• 17. Gas in the Digestive Tract. National Digestive Diseases Information Clearinghouse. NIDDK
  • 18. Shibata K, Moriyama M, Fukushima T, Kaetsu A, Miyazaki M, Une H. Green tea consumption and chronic atrophic gastritis: a cross-sectional study in a green tea production village. J Epidemiol. 2000 Sep;10(5):310-6.
  • 19. Schroder H, Fito M, Covas MI. Association of fast food consumption with energy intake, diet quality, body mass index and the risk of obesity in a representative Mediterranean population. Br J Nutr. 2007 Jul 12;:1-7.
  • 20. Peatfield RC. Relationships between food, wine, and beer-precipitated migrainous headaches. Headache. 1995 Jun;35(6):355-7.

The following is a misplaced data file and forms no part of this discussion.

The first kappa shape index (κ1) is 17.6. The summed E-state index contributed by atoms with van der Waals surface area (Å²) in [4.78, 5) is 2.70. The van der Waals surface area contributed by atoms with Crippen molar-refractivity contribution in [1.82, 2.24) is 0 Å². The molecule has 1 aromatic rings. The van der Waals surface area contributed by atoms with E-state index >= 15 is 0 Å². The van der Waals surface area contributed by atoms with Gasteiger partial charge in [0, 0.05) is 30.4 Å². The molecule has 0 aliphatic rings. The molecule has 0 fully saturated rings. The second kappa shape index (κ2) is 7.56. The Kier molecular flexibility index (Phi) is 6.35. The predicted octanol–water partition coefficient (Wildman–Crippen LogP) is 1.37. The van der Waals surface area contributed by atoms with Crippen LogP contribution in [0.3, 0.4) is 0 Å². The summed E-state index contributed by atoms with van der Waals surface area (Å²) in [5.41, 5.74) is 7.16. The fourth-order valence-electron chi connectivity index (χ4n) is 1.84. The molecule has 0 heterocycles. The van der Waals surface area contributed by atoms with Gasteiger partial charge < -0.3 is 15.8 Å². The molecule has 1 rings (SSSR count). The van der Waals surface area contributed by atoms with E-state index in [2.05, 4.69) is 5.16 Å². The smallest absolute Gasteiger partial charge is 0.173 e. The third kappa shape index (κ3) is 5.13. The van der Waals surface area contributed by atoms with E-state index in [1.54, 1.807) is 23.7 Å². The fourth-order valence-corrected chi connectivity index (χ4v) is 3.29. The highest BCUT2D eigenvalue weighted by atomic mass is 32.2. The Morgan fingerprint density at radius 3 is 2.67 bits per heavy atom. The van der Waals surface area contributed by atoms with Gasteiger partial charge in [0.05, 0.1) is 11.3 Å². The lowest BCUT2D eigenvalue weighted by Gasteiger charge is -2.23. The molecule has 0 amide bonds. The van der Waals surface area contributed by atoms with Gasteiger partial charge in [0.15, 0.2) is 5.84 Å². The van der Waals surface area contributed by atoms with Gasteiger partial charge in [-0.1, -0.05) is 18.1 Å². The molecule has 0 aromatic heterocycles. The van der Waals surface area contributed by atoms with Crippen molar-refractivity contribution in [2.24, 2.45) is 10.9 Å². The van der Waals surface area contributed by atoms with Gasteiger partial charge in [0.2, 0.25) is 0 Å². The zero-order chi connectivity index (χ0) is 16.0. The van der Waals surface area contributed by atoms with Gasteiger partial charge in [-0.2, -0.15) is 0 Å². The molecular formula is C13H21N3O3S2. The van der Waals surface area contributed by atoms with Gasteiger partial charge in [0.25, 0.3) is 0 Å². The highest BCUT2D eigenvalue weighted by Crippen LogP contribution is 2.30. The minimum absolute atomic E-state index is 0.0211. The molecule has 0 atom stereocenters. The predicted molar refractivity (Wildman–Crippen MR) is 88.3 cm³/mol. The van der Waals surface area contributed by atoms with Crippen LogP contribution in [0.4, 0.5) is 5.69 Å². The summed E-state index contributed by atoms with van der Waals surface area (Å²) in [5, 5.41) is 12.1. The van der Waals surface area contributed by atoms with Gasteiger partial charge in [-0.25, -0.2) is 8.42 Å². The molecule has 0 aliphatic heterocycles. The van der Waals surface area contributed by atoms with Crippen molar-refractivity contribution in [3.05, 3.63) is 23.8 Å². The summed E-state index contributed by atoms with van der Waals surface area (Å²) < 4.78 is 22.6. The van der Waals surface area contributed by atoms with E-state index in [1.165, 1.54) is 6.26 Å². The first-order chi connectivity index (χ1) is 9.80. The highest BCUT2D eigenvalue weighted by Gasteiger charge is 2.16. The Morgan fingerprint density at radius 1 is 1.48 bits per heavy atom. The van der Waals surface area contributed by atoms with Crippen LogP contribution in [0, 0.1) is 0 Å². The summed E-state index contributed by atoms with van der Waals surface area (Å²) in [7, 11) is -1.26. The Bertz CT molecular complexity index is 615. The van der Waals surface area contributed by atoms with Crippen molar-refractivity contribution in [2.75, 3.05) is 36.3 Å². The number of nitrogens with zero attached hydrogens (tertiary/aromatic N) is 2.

• 21. Millichap JG, Yee MM. The diet factor in pediatric and adolescent migraine. Pediatr Neurol. 2003 Jan;28(1):9-15.
  • 22. Schonfeld J, Evans DF. Fat, spices and gastro-oesophageal reflux. Z Gastroenterol. 2007 Feb;45(2):171-5.
  • 23. Taubert D, Roesen R, Lehmann C, Jung N, Schomig E. Effects of habitual cocoa intake on blood pressure and bioactive nitric oxide: a randomized controlled trial. JAMA. 2007 Jul 4;298(1):49-60.
  • 24. Dauchet L, Kesse-Guyot E, Czernichow S, Bertrais S, Estaquio C, Pe'neau S, Vergnaud AC, Chat-Yung S, Castetbon K, Deschamps V, Brindel P, Hercberg S. Dietary patterns and blood pressure change over 5-y follow-up in the SU.VI.MAX cohort. Am J Clin Nutr. 2007 Jun;85(6):1650-6.
  • 25. Massey LK, Roman-Smith H, Sutton RA.Effect of dietary oxalate and calcium on urinary oxalate and risk of formation of calcium oxalate kidney stones. J Am Diet Assoc. 1993 Aug;93(8):901-6.
  • 26. Borghi L, Schianchi T, Meschi T, Guerra A, Allegri F, Maggiore U, Novarini A. Comparison of two diets for the prevention of recurrent stones in idiopathic hypercalciuria. N Engl J Med. 2002 Jan 10;346(2):77-84.